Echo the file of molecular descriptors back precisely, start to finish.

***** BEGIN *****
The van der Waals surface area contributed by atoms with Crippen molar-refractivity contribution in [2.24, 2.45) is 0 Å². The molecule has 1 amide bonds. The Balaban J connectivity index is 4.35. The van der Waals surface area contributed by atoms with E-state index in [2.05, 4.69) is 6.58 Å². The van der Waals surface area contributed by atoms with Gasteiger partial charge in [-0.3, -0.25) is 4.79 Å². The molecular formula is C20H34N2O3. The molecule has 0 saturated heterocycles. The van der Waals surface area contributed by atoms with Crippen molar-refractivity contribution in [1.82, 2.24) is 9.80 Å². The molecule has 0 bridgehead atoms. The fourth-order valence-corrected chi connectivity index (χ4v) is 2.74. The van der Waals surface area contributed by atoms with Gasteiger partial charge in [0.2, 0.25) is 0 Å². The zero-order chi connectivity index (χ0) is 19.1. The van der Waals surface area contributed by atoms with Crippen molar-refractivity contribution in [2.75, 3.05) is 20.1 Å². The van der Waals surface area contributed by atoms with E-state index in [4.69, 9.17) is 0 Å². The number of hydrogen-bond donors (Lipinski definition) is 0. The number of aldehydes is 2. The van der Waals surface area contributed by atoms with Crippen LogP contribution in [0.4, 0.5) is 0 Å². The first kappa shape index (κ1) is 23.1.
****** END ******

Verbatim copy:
The van der Waals surface area contributed by atoms with Crippen molar-refractivity contribution in [2.24, 2.45) is 0 Å². The molecule has 1 amide bonds. The Balaban J connectivity index is 4.35. The van der Waals surface area contributed by atoms with E-state index in [2.05, 4.69) is 6.58 Å². The van der Waals surface area contributed by atoms with Gasteiger partial charge in [-0.3, -0.25) is 4.79 Å². The molecular formula is C20H34N2O3. The molecule has 0 saturated heterocycles. The van der Waals surface area contributed by atoms with Crippen molar-refractivity contribution in [1.82, 2.24) is 9.80 Å². The molecule has 0 bridgehead atoms. The fourth-order valence-corrected chi connectivity index (χ4v) is 2.74. The van der Waals surface area contributed by atoms with Gasteiger partial charge in [0.2, 0.25) is 0 Å². The zero-order chi connectivity index (χ0) is 19.1. The van der Waals surface area contributed by atoms with Crippen molar-refractivity contribution in [2.75, 3.05) is 20.1 Å². The van der Waals surface area contributed by atoms with E-state index in [4.69, 9.17) is 0 Å². The number of hydrogen-bond donors (Lipinski definition) is 0. The number of aldehydes is 2. The van der Waals surface area contributed by atoms with Crippen LogP contribution in [0.4, 0.5) is 0 Å². The first kappa shape index (κ1) is 23.1.